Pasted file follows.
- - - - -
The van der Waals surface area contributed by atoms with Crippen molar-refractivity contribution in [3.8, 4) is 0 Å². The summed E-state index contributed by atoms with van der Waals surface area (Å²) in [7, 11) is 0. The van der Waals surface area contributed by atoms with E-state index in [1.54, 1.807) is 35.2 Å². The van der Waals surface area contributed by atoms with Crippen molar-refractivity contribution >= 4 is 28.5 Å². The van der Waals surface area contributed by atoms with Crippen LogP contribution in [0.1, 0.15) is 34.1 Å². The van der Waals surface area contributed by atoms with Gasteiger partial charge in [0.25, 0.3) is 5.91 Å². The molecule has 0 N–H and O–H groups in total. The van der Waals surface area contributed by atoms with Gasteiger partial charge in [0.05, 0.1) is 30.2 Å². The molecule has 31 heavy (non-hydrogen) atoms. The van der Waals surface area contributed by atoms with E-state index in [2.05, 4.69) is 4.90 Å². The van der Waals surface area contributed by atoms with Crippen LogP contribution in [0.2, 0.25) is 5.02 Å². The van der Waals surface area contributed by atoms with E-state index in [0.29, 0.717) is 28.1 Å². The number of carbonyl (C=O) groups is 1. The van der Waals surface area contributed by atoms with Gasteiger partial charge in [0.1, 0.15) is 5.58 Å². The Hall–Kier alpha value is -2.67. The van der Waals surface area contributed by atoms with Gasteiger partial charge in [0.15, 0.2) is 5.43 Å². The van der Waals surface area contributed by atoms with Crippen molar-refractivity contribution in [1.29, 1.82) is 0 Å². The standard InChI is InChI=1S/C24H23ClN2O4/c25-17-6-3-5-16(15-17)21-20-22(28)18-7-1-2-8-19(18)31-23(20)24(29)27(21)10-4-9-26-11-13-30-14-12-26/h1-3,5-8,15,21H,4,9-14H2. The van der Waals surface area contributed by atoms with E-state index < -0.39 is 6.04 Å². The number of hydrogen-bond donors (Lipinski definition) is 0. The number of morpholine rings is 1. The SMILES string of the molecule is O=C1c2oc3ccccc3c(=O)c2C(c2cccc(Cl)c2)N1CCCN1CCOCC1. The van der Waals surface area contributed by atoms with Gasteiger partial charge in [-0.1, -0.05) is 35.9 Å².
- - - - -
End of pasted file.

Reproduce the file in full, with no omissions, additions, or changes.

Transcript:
The van der Waals surface area contributed by atoms with Crippen molar-refractivity contribution in [3.8, 4) is 0 Å². The summed E-state index contributed by atoms with van der Waals surface area (Å²) in [7, 11) is 0. The van der Waals surface area contributed by atoms with E-state index in [1.54, 1.807) is 35.2 Å². The van der Waals surface area contributed by atoms with Crippen molar-refractivity contribution >= 4 is 28.5 Å². The van der Waals surface area contributed by atoms with Crippen LogP contribution in [0.1, 0.15) is 34.1 Å². The van der Waals surface area contributed by atoms with Gasteiger partial charge in [0.25, 0.3) is 5.91 Å². The molecule has 0 N–H and O–H groups in total. The van der Waals surface area contributed by atoms with Gasteiger partial charge in [0.05, 0.1) is 30.2 Å². The molecule has 31 heavy (non-hydrogen) atoms. The van der Waals surface area contributed by atoms with E-state index in [2.05, 4.69) is 4.90 Å². The van der Waals surface area contributed by atoms with Crippen LogP contribution in [0.2, 0.25) is 5.02 Å². The van der Waals surface area contributed by atoms with E-state index in [0.29, 0.717) is 28.1 Å². The number of carbonyl (C=O) groups is 1. The van der Waals surface area contributed by atoms with Gasteiger partial charge in [0.1, 0.15) is 5.58 Å². The Hall–Kier alpha value is -2.67. The van der Waals surface area contributed by atoms with Gasteiger partial charge in [0.15, 0.2) is 5.43 Å². The van der Waals surface area contributed by atoms with Crippen molar-refractivity contribution in [1.29, 1.82) is 0 Å². The standard InChI is InChI=1S/C24H23ClN2O4/c25-17-6-3-5-16(15-17)21-20-22(28)18-7-1-2-8-19(18)31-23(20)24(29)27(21)10-4-9-26-11-13-30-14-12-26/h1-3,5-8,15,21H,4,9-14H2. The van der Waals surface area contributed by atoms with E-state index < -0.39 is 6.04 Å². The number of hydrogen-bond donors (Lipinski definition) is 0. The number of morpholine rings is 1. The SMILES string of the molecule is O=C1c2oc3ccccc3c(=O)c2C(c2cccc(Cl)c2)N1CCCN1CCOCC1. The van der Waals surface area contributed by atoms with Gasteiger partial charge in [-0.1, -0.05) is 35.9 Å².